Ethiopia on Thursday, in a unanimous vote appointed a woman to the largely ceremonial position of president for the first time, to replace Mulatu Teshome who resigned in unclear circumstances.
Ethiopian lawmakers picked career diplomat Sahle-Work Zewde, 68 to become the new head of state.
“If the current change in Ethiopia is headed equally by both men and women, it can sustain its momentum and realise a prosperous Ethiopia free of religious, ethnic and gender discrimination,” Sahle-Work said Thursday.
Sahle-Work, who was born in the capital Addis Ababa and attended university in France, has been Ethiopia’s ambassador to France, Djibouti, Senegal and the regional bloc, the Intergovernmental Authority on Development (IGAD). Just prior to her appointment as president she was the UN’s top official at the African Union. She is fluent in English and French as well as Amharic, Ethiopia’s main language. As president she is expected to serve two six-year terms.
“Mulatu has shown us the way for change and hope, he has shown life continues before and after leaving power. I call on others to heed his example and be ready for change,” said Sahle-Work in a speech to parliament.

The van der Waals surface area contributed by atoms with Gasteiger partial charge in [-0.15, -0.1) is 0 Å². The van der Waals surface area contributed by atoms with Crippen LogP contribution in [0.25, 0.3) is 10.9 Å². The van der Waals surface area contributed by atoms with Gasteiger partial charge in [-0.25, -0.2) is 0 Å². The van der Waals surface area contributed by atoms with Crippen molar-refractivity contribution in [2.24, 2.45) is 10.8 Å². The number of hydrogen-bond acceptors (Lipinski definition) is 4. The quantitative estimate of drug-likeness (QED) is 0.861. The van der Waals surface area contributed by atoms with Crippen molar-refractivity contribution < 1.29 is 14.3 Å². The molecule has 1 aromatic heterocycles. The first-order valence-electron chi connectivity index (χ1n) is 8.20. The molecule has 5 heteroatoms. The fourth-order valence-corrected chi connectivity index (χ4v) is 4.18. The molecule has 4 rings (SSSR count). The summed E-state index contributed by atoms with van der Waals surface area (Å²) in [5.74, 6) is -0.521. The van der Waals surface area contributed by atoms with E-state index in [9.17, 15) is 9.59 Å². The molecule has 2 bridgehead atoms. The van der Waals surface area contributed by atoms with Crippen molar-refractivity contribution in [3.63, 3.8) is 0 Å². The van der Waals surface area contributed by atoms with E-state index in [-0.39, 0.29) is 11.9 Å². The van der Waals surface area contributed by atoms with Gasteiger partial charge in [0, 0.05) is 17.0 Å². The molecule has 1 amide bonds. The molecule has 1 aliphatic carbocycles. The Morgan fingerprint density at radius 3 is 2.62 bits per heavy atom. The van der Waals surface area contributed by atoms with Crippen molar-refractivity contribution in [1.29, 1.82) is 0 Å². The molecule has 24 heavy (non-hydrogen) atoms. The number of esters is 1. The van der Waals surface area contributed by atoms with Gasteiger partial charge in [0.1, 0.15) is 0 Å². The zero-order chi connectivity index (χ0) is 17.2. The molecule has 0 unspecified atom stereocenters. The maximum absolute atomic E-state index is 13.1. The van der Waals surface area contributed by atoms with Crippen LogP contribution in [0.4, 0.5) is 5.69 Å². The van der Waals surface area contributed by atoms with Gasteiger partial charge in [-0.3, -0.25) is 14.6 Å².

Political power in Ethiopia is wielded by the prime minister with the president’s role restricted to attending ceremonies and functions. Nevertheless, Sahle-Work’s position carries important symbolic weight and social influence.
“Government and opposition parties have to understand we are living in a common house and focus on things that unite us, not what divides us, to create a country and generation that will make all of us proud,” she said.
“The absence of peace victimises firstly women, so during my tenure I will emphasise women’s roles in ensuring peace and the dividends of peace for women.”
Sahle-Work becomes Africa’s only serving female head of state, even though it is a ceremonial role.